The limiters in the 744T and the meters make field recording so much easier. I was recording a thunderstorm with the 744T and had the gains pulled back for loud claps but I didn't anticipate almost being struck by one REALLY close strike! The 744T limiters prevented any clipping but I still got the full impact of the closeness of that strike and it sounded incredible back in the studio. The other bonus was that I could really crank up the gain later in the studio in the very low level sections of ambience between the thunderclaps and there was still plenty of detail there and no noticeable preamp hiss or converter noise.
Those are the sort of circumstances the H4n would fall short in.
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If I can borrow the SDMP3-II from my employer I'll post an ABX...
That will be interesting to hear.
If I do get a chance soon, I'll see if I can put something together between the 744T and H4n. I can't promise anything with my current schedule though.
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Old 01-04-2020, 07:43 AM   #26
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I've been looking at the zoom H5 and H6, as well as the zoom F4 and F6 and the Sound Devices MixPre-3 II. For mics, I'm mainly looking at the zoom capsules, the Audio-Technica AT2022 X/Y Stereo Microphone, and 2 Rode NT5 mics with additional omni capsules. I've also considered the Tascam DR-100mkIII.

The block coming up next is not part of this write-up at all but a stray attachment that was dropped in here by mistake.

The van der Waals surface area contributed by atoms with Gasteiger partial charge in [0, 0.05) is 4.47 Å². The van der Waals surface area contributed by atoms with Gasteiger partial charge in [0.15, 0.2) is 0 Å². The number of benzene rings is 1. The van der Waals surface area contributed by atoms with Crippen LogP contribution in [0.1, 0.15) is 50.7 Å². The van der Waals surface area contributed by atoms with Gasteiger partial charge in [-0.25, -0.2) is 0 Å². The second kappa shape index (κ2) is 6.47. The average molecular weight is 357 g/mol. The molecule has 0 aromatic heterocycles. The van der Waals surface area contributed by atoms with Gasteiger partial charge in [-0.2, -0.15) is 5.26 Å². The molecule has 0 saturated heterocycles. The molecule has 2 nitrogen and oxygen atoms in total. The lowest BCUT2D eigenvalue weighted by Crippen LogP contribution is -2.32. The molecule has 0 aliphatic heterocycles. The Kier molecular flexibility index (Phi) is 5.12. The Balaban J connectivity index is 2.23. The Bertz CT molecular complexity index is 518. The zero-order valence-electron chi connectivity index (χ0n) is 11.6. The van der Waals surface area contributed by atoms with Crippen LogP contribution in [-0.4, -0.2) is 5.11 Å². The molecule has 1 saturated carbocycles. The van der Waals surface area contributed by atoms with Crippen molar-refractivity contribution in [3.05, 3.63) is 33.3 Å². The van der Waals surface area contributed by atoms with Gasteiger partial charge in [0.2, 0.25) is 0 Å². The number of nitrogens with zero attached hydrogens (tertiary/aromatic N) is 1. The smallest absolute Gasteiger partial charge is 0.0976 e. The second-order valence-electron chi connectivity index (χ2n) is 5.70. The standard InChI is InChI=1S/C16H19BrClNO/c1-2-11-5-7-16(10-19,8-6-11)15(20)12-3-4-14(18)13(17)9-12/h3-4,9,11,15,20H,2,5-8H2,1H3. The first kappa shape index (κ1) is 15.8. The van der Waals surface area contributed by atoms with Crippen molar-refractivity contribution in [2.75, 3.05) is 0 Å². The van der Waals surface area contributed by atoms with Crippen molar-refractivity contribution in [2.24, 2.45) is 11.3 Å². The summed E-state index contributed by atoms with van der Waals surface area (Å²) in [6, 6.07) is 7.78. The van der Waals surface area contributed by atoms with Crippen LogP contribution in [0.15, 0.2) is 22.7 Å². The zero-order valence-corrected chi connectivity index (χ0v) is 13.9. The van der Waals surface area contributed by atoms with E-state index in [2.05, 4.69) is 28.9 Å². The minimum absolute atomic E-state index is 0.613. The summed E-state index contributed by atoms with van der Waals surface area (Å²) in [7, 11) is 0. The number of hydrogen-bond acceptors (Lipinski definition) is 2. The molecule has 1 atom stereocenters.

Whatever you do, DON'T get the H5 if you think you may at any time use it as an interface, IOW, recording on location directly into Reaper. The audio is noticeably inferior due to a design flaw which doesn't exist in the other Zoom units. Zoom acknowledged this years after the release and say they have no plans to fix.


Zoom's official response: https://imgur.com/a/pQQn1P9
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Old 01-04-2020, 08:25 AM   #27
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Whatever you do, DON'T get the H5 if you think you may at any time use it as an interface, IOW, recording on location directly into Reaper. The audio is noticeably inferior due to a design flaw which doesn't exist in the other Zoom units. Zoom acknowledged this years after the release and say they have no plans to fix.